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 How Then Brown Cow

This morning when I took a carton of skim milk from the fridge, I realised how far removed from the cow I had become. As I pondered the treated liquid muddying my cup of coffee I thought for a moment about reports of some city children who didn’t know milk from a carton had its origins in some far flung udder.

In the early 1950s, I grew up on a farm in Tasmania on the outskirts of New Norfolk in the Derwent Valley. I had first hand experience of where milk came from. The array of billy cans hanging from letter boxes and gate posts on the main road was an indication that nearby, some Jersey or Friesian was supplying a livelihood for a dairy farmer and a basic necessity for a local community. It was the time of jugs and muslin. There was little evidence of the household fridge.

In our house an enamel billy can draining on the sink was evidence of its daily use to receive and be emptied of whole milk. Although berry fruits and hops were our principal source of income, most farms had the mandatory house cow.

I remember my grandfather, a cross between Winnie the Pooh and a wombat, waddling and puffing up the Hill Paddock. ‘Come on. Come on,’ he called. If it were school holiday time, this was a cue for me to be both the ‘carrier and bringer’ of the billy.

My grandparents lived on a hill surrounded by sheep and a couple of cows, while my immediate family lived below on the river flat in the middle of a paddock of raspberries.

As I made my rattling way up a track through blackberries rigid with frost, I could see my grandfather with a walking stick, pole-vault himself up the steep incline. He would only venture a short distance.

Primrose and Tiger, dewy and distended, knew this familiar sight meant it was time for a bit of ‘white relief’. If they were slow in reaching their destination, a Smithfield sheep dog would ‘bring ’em on’ at an ungainly gallop to a cowshed.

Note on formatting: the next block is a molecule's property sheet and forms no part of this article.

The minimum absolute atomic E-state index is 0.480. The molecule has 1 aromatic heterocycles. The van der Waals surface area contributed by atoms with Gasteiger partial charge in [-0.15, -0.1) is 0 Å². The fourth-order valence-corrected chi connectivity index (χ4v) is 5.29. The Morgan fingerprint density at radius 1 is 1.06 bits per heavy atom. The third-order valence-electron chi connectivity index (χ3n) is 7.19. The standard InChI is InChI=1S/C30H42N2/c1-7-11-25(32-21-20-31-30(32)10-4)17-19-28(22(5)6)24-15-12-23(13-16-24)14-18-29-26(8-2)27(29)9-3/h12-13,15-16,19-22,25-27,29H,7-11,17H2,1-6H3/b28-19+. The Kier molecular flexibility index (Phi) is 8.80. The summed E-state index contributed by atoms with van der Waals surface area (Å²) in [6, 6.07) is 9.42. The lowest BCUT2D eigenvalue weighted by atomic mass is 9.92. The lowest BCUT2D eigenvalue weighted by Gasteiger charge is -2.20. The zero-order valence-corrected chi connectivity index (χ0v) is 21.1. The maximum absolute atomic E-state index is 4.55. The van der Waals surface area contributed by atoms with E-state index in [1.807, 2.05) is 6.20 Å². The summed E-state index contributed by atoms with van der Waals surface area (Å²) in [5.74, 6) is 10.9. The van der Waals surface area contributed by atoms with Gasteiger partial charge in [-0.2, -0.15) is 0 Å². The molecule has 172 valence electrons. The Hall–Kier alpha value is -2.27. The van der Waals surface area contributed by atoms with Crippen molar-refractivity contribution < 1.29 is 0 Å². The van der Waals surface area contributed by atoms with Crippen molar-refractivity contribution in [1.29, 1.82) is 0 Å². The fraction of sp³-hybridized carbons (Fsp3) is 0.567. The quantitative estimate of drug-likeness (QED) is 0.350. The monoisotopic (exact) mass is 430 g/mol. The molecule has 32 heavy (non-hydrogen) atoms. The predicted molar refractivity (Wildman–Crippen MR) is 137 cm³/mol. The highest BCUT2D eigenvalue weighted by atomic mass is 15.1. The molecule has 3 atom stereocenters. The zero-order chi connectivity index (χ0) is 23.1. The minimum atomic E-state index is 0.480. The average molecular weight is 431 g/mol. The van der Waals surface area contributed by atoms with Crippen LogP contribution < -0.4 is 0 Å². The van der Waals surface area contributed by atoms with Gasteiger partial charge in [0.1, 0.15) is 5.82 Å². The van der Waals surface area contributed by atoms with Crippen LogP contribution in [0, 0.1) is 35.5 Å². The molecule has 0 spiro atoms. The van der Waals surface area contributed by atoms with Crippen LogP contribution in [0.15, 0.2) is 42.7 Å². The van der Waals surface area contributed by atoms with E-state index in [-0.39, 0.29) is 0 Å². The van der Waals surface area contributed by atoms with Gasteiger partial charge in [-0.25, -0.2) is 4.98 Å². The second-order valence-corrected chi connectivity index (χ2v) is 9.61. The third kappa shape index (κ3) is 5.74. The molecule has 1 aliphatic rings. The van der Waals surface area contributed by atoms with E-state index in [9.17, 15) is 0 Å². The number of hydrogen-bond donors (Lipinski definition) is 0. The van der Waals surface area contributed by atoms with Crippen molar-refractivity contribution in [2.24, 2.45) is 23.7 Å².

The cowshed, an all timber construction, was ready to collapse. The roof sagged in places and it appeared as if the supports of the three milking bales were all that kept it standing. A couple of battered apple cases, used as stools lay on the floor. Looking in the manger as I always did before the cows went in, I’d find a broody hen or a Muscovy duck ready to fly at the unsuspecting sponges which dribbled clover cud into their space. There was no room for ruminants.

I helped my grandfather lock the cows in the bales, felt sorry for Primrose as she shied away from the chook which later flew off in chaotic protest and then stood back to absorb a ritual.

‘Come on shit tits. Shift your foot,’ he said to Tiger as he washed and scrubbed the warm comfort from a cold night.

‘They’re not silly you know boy. They know how to keep their extremities from getting chilblains. Only thing is it takes as long sometimes to clean the buggers as it does to milk ’em.’

Once scrubbed and rubbed with the same old rag that had hung previously stiff with frost from a support beam, the washing water was tipped out and the bucket rinsed with clean water from another bucket. It was time to start.

‘You always go in with the bucket in front of you, so she can’t put her foot in it,’ my grandfather said as he moved in on Primrose.

‘Come on. Set your foot now.’

Then he’d lean his body up against the pot-bellied Jersey until she moved her near foot back, exposing all. With the bucket to his right, he’d then sit on the apple case and further manoeuvre the cow and himself into mutual comfort.